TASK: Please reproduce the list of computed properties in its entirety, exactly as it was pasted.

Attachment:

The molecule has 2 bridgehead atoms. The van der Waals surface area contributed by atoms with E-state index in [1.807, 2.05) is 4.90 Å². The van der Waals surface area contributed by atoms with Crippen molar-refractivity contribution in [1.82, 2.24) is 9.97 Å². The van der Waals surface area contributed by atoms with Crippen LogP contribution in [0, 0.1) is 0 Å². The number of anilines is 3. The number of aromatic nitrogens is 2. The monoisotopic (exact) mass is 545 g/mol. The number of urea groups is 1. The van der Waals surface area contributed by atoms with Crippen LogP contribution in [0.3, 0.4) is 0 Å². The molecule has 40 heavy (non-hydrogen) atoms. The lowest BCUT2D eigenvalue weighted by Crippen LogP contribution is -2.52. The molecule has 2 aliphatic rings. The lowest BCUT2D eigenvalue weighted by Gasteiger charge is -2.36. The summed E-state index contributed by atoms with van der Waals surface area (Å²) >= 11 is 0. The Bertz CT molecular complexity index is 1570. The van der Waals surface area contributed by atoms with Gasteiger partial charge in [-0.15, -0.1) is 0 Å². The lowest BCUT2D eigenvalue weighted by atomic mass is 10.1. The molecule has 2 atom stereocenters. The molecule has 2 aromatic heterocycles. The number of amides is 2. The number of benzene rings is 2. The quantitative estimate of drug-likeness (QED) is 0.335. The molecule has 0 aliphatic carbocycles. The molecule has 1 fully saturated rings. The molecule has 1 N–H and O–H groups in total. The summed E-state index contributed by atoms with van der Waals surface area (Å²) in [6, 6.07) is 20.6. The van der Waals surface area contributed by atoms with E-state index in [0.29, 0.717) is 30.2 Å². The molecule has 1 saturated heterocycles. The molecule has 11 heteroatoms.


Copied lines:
The molecule has 2 bridgehead atoms. The van der Waals surface area contributed by atoms with E-state index in [1.807, 2.05) is 4.90 Å². The van der Waals surface area contributed by atoms with Crippen molar-refractivity contribution in [1.82, 2.24) is 9.97 Å². The van der Waals surface area contributed by atoms with Crippen LogP contribution in [0, 0.1) is 0 Å². The number of anilines is 3. The number of aromatic nitrogens is 2. The monoisotopic (exact) mass is 545 g/mol. The number of urea groups is 1. The van der Waals surface area contributed by atoms with Crippen LogP contribution in [0.3, 0.4) is 0 Å². The molecule has 40 heavy (non-hydrogen) atoms. The lowest BCUT2D eigenvalue weighted by Crippen LogP contribution is -2.52. The molecule has 2 aliphatic rings. The lowest BCUT2D eigenvalue weighted by Gasteiger charge is -2.36. The summed E-state index contributed by atoms with van der Waals surface area (Å²) >= 11 is 0. The Bertz CT molecular complexity index is 1570. The van der Waals surface area contributed by atoms with Gasteiger partial charge in [-0.15, -0.1) is 0 Å². The lowest BCUT2D eigenvalue weighted by atomic mass is 10.1. The molecule has 2 atom stereocenters. The molecule has 2 aromatic heterocycles. The number of amides is 2. The number of benzene rings is 2. The quantitative estimate of drug-likeness (QED) is 0.335. The molecule has 0 aliphatic carbocycles. The molecule has 1 fully saturated rings. The molecule has 1 N–H and O–H groups in total. The summed E-state index contributed by atoms with van der Waals surface area (Å²) in [6, 6.07) is 20.6. The van der Waals surface area contributed by atoms with E-state index in [0.29, 0.717) is 30.2 Å². The molecule has 1 saturated heterocycles. The molecule has 11 heteroatoms.